Sep 23, 2008

The Book of Flying

by Keith Miller

This gently moving story speaks in poetic language, each chapter a quiet vignette of its own. Set in an entirely imagined land, a world inhabited by fantastic beasts as well as men, where half the people have wings and can fly. The winged people and the earthbound don't really mix. Pico, lonely poet and librarian in his little town, was born wingless, but he loves a girl who has them. So he sets off on a journey to a fabled city where supposedly there's a book that can teach him to gain wings and fly.

I had high hopes for The Book of Flying. The dreamlike setting and events, the beautiful language. The wandering poet who must travel the world. It feels like one long, elaborate parable. But two things failed me. I was unable to feel anything for Pico. He seemed such a gentle, almost innocent person I really wanted to like him. Yet although chasing a dream for the love of a girl evidences some passion, his actions appeared so passive; besides a token vocal protest, he never resisted (at least as far as I got) when others forced him to do things against his character. After fifty pages I just didn't care enough about him to continue. And the sensual parts of the story bothered me (again, because of how Pico responds to them). Yet the setting and events are so imaginative the pages still tug my curiosity, so I'm setting this one aside, perhaps to return to later. Maybe I just wasn't in right mindset for it.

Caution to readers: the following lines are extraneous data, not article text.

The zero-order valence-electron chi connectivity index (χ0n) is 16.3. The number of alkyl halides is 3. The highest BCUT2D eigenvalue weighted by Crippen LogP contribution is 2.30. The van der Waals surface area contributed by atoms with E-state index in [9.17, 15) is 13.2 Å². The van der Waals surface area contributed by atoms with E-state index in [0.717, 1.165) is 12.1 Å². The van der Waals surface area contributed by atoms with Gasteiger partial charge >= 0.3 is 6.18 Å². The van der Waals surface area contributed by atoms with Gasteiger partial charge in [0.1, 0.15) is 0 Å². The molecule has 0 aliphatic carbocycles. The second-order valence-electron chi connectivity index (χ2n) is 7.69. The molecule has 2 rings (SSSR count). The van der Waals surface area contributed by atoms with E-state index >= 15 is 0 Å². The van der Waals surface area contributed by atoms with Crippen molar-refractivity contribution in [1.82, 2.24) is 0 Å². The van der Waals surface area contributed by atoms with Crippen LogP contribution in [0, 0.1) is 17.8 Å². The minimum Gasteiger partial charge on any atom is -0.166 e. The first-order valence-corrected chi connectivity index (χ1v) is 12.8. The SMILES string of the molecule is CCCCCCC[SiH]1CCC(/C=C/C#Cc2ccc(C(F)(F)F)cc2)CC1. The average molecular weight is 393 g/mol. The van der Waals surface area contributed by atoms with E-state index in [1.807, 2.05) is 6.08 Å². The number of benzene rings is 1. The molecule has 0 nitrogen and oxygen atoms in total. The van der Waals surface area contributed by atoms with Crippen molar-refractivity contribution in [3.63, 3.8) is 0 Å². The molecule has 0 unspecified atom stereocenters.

I first heard of this book on Chris' fantastic blog, Stuff As Dreams Are Made On. It's in such short supply I feel lucky to have acquired a copy from Paperback Swap, so I'm not going to let go of mine soon, even though it failed to enthrall me on the first reading attempt.

Abandoned                 272 pages, 2004


Nymeth said...

I remember Chris' review of this book. It really made me want to read it too. That kind of dreamlike and poetic book can go both ways for me. There are some I fall in love with, and some I can't get into at all. I think that my mood does influence how I respond to them, though. If I manage to get my hands on a copy of this one, I'll make sure I leave it for the right moment.

Chris said...

Sorry you didn't have quite the same experience with this one as I did :( I agree with you and Nymeth...I really think it's one of those books that you have to read at the right time...I just happened to pick it up at the right time!

Fyrefly said...

I absolutely agree that there's a disconnect between the language and the story/characters in this one - I though the one was beautiful, but the other just failed to grab me. I think maybe treating it more like short stories - to be read one per day, or so - and less like a novel proper might have helped me get more into it.